Case Report Describes Rare Case of Newborn Diagnosed With CLN2 Disease

Case Report Describes Rare Case of Newborn Diagnosed With CLN2 Disease
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A case report has described a rare case of a newborn diagnosed with CLN2 disease, or late infantile Batten disease, after a genetic analysis confirmed a disease-causing mutation in the TPP1 gene.

The case-study, “A Case with Neonatal-onset Type 2 Neuronal Ceroid Lipofuscinosis: A Novel Mutation,” was published in the Journal of the College of Physicians and Surgeons Pakistan.

Neuronal ceroid lipofuscinosis type 2, or CLN2 disease, is a rare neurodegenerative disorder caused by mutations in the TPP1 gene, which provides instructions to make an enzyme called tripeptidyl peptidase 1 (TPP1). Mutations affecting the enzyme’s function cause cells, especially nerve cells, to accumulate waste products, which triggers the onset of disease.

The onset of CLN2 disease typically occurs between 2–4 years of age, with first symptoms including seizures and loss of motor, language and cognitive skills.

In this case report, researchers described a rare case of a newborn with CLN2 disease.

The boy was admitted to the neonatal intensive care unit of the İzmir Tepecik Training and Research Hospital, in Turkey, at 26 days of age with a diagnosis of metabolic disease.

The baby was born by C-section with a weight of 2.605 kilograms (5.7 pounds) at 38 weeks of gestation. The 39-year-old mother reported a reduction of baby movements during the pregnancy. The parents had no consanguinity (blood relation) and had a healthy daughter.

At examination, the baby weighed 2.330 kilograms (5.1 pounds), 42 centimeters (16.5 inches) in length and a head circumference of 29 centimeters (11.4 inches), which is below the third percentile. Percentiles are a measurement tool that can show where children are in comparison to others; the higher the percentile, the bigger the child is compared to others of the same sex and age.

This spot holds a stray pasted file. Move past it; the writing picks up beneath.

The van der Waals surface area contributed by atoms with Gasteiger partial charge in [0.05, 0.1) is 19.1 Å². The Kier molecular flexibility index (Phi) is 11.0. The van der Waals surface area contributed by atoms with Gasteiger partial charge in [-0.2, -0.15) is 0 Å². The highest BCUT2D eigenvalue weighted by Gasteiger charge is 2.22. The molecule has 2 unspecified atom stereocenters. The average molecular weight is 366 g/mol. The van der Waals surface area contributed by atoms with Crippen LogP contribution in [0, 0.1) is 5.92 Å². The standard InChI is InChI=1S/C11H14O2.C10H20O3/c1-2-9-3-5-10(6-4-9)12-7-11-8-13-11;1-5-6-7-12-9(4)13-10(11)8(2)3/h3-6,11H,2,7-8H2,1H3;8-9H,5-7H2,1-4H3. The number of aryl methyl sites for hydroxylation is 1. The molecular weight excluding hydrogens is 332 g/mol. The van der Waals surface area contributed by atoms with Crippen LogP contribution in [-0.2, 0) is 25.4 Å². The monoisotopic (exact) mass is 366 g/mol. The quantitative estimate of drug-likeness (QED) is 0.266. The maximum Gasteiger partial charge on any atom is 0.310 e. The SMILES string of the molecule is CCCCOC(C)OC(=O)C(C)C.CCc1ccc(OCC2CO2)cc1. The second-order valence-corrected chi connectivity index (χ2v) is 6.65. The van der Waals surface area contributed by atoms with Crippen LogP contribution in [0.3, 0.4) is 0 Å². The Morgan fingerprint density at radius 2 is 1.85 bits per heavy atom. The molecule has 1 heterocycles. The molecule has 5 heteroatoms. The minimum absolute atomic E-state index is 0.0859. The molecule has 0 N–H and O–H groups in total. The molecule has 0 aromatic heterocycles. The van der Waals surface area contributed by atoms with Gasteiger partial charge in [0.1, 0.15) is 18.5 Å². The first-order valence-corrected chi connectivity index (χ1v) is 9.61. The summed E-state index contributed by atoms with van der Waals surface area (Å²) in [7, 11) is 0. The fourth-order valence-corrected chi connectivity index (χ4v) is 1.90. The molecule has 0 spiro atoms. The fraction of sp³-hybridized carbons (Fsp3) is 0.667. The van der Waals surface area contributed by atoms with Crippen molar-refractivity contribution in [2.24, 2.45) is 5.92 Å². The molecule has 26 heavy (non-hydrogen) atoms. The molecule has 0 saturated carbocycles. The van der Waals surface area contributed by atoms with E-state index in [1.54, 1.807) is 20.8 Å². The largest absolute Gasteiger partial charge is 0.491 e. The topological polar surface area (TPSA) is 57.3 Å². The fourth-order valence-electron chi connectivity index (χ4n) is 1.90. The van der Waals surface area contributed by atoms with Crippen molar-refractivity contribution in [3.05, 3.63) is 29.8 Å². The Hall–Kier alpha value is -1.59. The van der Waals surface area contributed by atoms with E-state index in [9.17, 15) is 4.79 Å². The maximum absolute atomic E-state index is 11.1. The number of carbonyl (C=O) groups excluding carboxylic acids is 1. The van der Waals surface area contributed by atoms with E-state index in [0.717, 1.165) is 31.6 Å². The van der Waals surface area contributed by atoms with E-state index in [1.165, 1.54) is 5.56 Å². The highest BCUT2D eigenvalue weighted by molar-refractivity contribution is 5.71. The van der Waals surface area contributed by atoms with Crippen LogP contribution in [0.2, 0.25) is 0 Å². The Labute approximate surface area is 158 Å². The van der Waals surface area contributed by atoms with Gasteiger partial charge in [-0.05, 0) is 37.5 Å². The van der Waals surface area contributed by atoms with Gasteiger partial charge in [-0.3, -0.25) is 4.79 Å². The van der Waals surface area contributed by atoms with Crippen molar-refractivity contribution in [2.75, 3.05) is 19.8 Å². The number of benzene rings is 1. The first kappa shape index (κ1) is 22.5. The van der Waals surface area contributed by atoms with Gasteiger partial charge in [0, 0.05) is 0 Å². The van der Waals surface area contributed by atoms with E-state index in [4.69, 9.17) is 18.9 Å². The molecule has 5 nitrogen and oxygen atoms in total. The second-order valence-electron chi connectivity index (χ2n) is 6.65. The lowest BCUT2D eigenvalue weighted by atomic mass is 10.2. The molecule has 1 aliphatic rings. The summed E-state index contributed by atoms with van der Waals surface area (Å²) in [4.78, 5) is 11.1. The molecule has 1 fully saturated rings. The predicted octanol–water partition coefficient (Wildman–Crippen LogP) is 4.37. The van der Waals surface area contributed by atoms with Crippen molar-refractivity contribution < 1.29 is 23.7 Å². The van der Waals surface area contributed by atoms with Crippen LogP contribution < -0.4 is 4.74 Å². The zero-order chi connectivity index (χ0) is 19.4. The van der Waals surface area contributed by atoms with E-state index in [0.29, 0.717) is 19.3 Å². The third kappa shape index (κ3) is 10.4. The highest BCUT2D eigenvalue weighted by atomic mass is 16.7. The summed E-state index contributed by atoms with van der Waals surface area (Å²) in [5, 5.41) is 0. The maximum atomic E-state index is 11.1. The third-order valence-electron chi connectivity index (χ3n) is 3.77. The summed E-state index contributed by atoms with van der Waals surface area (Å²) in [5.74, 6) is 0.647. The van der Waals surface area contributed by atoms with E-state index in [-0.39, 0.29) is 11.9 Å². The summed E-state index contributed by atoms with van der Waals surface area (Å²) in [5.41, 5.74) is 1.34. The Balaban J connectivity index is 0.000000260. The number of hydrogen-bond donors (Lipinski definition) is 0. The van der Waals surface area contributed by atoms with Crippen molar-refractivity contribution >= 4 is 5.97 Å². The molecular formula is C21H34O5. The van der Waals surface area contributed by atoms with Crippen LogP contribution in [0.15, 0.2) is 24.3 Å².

Doctors intubated him. He was hypotonic (low muscle tone) and was without newborn reflexes.

An MRI of the baby’s brain showed severe shrinkage (atrophy) and suboptimal levels of myelin — the fat-rich substance that insulates nerve fibers — in both sides (hemispheres) of the brain and in the cerebellum (the brain’s center for motor coordination).

Further examination revealed a lack of myopathic discharge (electrical signals that cause muscle contraction) with no involvement of primary muscle fibers. A muscle biopsy also was found normal.

Genetic analysis identified a new disease-causing mutation (c.1145G> A) in both alleles (the two versions of a gene) of the TPP1. No mutations linked to spinal muscular atrophy (SMA), a genetic disease characterized by muscle weakness and wasting (atrophy), were found.

“To our knowledge, this mutation is novel and yet not reported in the literature,” the researchers wrote.

The baby was diagnosed with CLN2 disease and died before completing 5 months of age. “With this case, it should be kept in mind that NCL may rarely start early in newborns,” the researchers wrote.

Both parents and his sister carried the same TPP1 mutation, but in only one of the gene’s alleles, and were advised to undergo genetic counseling for subsequent pregnancies.

“In the presence of cerebral and cerebellar atrophy, NCL [neuronal ceroid lipofuscinoses] should be considered for early diagnosis and maybe for total curative treatment in the future,” the researchers concluded.

Patricia holds her Ph.D. in Cell Biology from University Nova de Lisboa, and has served as an author on several research projects and fellowships, as well as major grant applications for European Agencies. She also served as a PhD student research assistant in the Laboratory of Doctor David A. Fidock, Department of Microbiology & Immunology, Columbia University, New York.
Total Posts: 14
Ana holds a PhD in Immunology from the University of Lisbon and worked as a postdoctoral researcher at Instituto de Medicina Molecular (iMM) in Lisbon, Portugal. She graduated with a BSc in Genetics from the University of Newcastle and received a Masters in Biomolecular Archaeology from the University of Manchester, England. After leaving the lab to pursue a career in Science Communication, she served as the Director of Science Communication at iMM.
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Patricia holds her Ph.D. in Cell Biology from University Nova de Lisboa, and has served as an author on several research projects and fellowships, as well as major grant applications for European Agencies. She also served as a PhD student research assistant in the Laboratory of Doctor David A. Fidock, Department of Microbiology & Immunology, Columbia University, New York.
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